Lisa Harun is the co-founder of Vapium, which designs and manufactures vaporizers for both the medical and recreational markets. She notes the company is also in talks with these “mass retail companies” but did not cite any specific names. Harun did note that mass market expansion is welcome for the company that’s been in business for six years and has sold products in 20 countries.

Cannabis retailing isn’t just about the big distributors and Harun points to companies like Greenlane and the head shops they supply, explaining they are all a “big part of the past and of the future” of selling and marketing cannabis. “The depth of product knowledge that you find in these shops is outstanding and we think they deserve to continue as part of the cannabis ecosystem. We’ll certainly continue to work closely with them as well as new retailers,” Harun says.

Problems with retailing cannabis and increasing awareness

One of the concerns facing this market and its mounting convergence of consumerism is that regulation in Canada differs province to province. Each of the 10 provinces has their control over how cannabis is marketed, distributed and so on, which makes it tricky to monitor without a uniformed approach country-wide.

“It’s certainly interesting ” Harun says, referencing the varying cannabis guidelines set by provinces. “It’s a challenge that in Canada the provinces have to come up with different plans for retailing cannabis — from complete government control to purely private models and a number of hybrids in between.

“Everyone is trying to get a position on the Monopoly board not quite knowing how the consumer is going to go around it,” says Chapman.

There’s also been a push from “clicks-to-bricks” operations, where digitally native companies are moving offline to further connect with their customers, offering services to encourage the opening of brick-and-mortar shops.

“If I was a mass merchandiser I would probably get into some accessories but I’d probably start online before moving out to bricks,” says Chapman. “I’d let the consumer know it’s available though. It’s only [useful for] people searching for it. It’s not like I’d go into Walmart and the Friday special of the week is flank steak and a bong. It’s about selling to people that want it.”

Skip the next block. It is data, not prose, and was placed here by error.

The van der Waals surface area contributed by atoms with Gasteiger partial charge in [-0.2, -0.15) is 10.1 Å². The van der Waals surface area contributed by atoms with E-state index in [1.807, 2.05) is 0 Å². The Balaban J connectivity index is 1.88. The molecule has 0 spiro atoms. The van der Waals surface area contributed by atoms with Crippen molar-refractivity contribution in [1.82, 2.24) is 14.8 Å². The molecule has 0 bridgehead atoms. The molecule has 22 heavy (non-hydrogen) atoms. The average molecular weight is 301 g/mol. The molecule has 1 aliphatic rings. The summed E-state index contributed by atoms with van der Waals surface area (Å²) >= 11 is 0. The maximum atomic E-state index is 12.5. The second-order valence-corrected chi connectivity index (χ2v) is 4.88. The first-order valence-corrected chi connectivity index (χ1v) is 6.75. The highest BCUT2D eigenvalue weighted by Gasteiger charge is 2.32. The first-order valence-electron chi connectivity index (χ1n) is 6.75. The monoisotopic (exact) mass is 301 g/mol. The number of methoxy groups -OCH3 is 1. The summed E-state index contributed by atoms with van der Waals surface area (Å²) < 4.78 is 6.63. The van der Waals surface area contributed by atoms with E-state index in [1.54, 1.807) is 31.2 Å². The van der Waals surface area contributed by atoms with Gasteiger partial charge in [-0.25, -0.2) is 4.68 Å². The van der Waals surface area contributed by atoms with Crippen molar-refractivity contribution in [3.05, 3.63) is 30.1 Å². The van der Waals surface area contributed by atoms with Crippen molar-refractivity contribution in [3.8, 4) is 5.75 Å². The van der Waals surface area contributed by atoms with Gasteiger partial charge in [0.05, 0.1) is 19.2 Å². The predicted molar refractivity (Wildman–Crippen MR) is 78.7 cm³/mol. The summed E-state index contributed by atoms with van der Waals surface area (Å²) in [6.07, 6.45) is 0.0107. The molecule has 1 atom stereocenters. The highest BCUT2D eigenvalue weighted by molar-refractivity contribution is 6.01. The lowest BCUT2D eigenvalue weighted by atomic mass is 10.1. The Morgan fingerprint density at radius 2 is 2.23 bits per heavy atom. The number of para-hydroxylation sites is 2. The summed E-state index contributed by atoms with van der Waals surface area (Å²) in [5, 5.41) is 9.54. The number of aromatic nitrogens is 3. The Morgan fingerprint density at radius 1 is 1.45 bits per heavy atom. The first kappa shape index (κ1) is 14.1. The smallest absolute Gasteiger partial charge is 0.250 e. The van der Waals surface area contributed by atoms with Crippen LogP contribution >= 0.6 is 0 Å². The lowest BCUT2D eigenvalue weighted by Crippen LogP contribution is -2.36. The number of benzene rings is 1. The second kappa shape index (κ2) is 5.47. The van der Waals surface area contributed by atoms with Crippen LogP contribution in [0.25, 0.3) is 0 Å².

McConnell thinks it will take a year or so to really see the legal market shifting over and maybe two years for it to stand up to the black market.

The stigma, however, is what McConnell thinks is going to be wiped away quickly.

“The stores aren’t going to be grungy and weird when you go in them. It’s going to feel different, sophisticated” he adds. “Every big company has been worried about reputational risk,” he says, but “it’s just going to be business as usual. The supply chain is going to shift and new products are going to emerge and new interest will be generated by those that didn’t want to engage in any civil disobedience beforehand.

“There’s already dispensaries in major cities selling every kind of derivative you can possibly imagine, you’re not breaking new ground here. Let’s test the products and make sure they’re safe and secure with a regulated supply chain and allow the consumer to choose what they think is appropriate for product use. Consumers are already there, we’re playing catch up,” says McConnell.

Recreational marijuana for adults may now be legal, but medical cannabis may be the route taken by companies moving forward. The chances of seeing more medical cannabis specialty shops in comparison to products being sold at a Loblaws is where Chapman sees the legal cannabis industry headed.

“I don’t think Loblaw would ever be in the business of selling legal cannabis — they’re not just going to start selling in grocery stories, too many people have their own licenses and more will come, but think about medical cannabis. If I’m prescribed medical cannabis and I go every two weeks to fill my prescription, I’m making that margin on the drug and I’m also making margin on the prescription, for filling that prescription. This is smart business,” he says.

“Loblaw expects to have our 10 locations open on October 17. These are all in Newfoundland, in small, existing tobacco shops, adjacent but separate to our Dominion grocery stores,” says Catherine Thomas on behalf of Loblaw Companies Ltd.

“Now would independent cannabis shops love to see them and a Wine Rack, an aesthetician, a dry cleaner and a mechanical shop together? No question, but that’s in the hands of the government.”